A passage from Kawabata’s elegiac Beauty and Sadness reminds me of the ordeal of learning honorific form in Japanese language class:
She was taunting him again. Oki came from the western part of Japan, and had never really mastered Tokyo polite speech; Fumiko, however, had been brought up in Tokyo, so he often asked her help with it. Yet he did not always accept what she told him. A tenacious argument would turn into an endless squabble, and he would declare that Tokyo speech was only a vulgar dialect with a shallow tradition. In Kyoto or Osaka, he would insist, even ordinary gossip was usually very polite, quite unlike Tokyo gossip. All sorts of things—mountains and rivers, houses, streets, heavenly bodies, even fish and vegetables—were referred to with polite expressions. (Strands of Black Hair)
Unlike most western languages, Japanese has an extensive grammatical system to express politeness and formality.
Since most relationships are not (considered) equal in Japanese society, one person typically has a higher position. This position is determined by a variety of factors including position within the family, position within an organization, job, age, experience, or even psychological state (for example, a person asking a favor tends to do so politely). The person in the lower position is expected to use a polite form of speech, whereas the other might use a more plain form. Strangers will also speak to each other politely. Japanese children rarely use polite speech until they are teens, at which point they are expected to begin speaking in a more adult manner.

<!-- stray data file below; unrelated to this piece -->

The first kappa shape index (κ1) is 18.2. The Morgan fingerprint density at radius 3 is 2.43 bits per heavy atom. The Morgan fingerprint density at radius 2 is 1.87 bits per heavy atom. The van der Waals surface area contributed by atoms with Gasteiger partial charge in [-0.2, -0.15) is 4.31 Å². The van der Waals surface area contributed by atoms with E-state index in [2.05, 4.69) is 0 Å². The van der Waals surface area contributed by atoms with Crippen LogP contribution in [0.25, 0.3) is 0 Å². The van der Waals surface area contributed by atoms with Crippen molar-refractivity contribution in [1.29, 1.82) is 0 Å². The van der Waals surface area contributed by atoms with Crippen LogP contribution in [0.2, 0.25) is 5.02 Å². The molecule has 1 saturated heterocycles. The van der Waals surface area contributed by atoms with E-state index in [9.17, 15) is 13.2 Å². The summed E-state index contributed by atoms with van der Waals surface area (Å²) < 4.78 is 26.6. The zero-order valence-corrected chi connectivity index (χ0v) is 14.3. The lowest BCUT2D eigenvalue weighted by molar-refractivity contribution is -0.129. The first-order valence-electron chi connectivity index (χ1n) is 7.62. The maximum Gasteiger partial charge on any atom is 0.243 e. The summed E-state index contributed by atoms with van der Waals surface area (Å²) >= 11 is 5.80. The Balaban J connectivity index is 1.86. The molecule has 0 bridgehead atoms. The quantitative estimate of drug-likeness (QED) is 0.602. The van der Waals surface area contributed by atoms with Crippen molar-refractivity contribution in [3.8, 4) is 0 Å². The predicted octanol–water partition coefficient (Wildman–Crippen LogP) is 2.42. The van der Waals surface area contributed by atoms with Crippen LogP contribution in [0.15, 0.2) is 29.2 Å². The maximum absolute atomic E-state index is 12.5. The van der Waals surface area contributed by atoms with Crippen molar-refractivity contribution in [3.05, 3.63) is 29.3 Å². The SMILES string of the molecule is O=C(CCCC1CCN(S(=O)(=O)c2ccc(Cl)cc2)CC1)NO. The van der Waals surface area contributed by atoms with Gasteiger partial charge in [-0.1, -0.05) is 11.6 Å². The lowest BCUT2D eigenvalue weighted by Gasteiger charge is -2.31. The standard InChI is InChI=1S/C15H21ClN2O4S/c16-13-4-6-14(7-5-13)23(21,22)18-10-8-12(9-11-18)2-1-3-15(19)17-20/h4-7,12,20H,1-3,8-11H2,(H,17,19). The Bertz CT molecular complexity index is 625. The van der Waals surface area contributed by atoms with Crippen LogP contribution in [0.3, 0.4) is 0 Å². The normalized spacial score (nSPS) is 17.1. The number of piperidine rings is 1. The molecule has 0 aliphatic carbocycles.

Most Japanese people employ politeness to indicate a lack of familiarity. Polite forms are used for new acquaintances, then discontinued as a relationship becomes more intimate, regardless of age, social class, or gender. Polite forms are also used to make a distinction between in-groups and out-groups. When speaking with someone from an out-group, the out-group must be honored, and the in-group humbled. One of the complexities of the inside-outside relationship is that groups are not static; they overlap and change over time and according to situation. This distinction between groups is a fundamental part of Japanese social custom.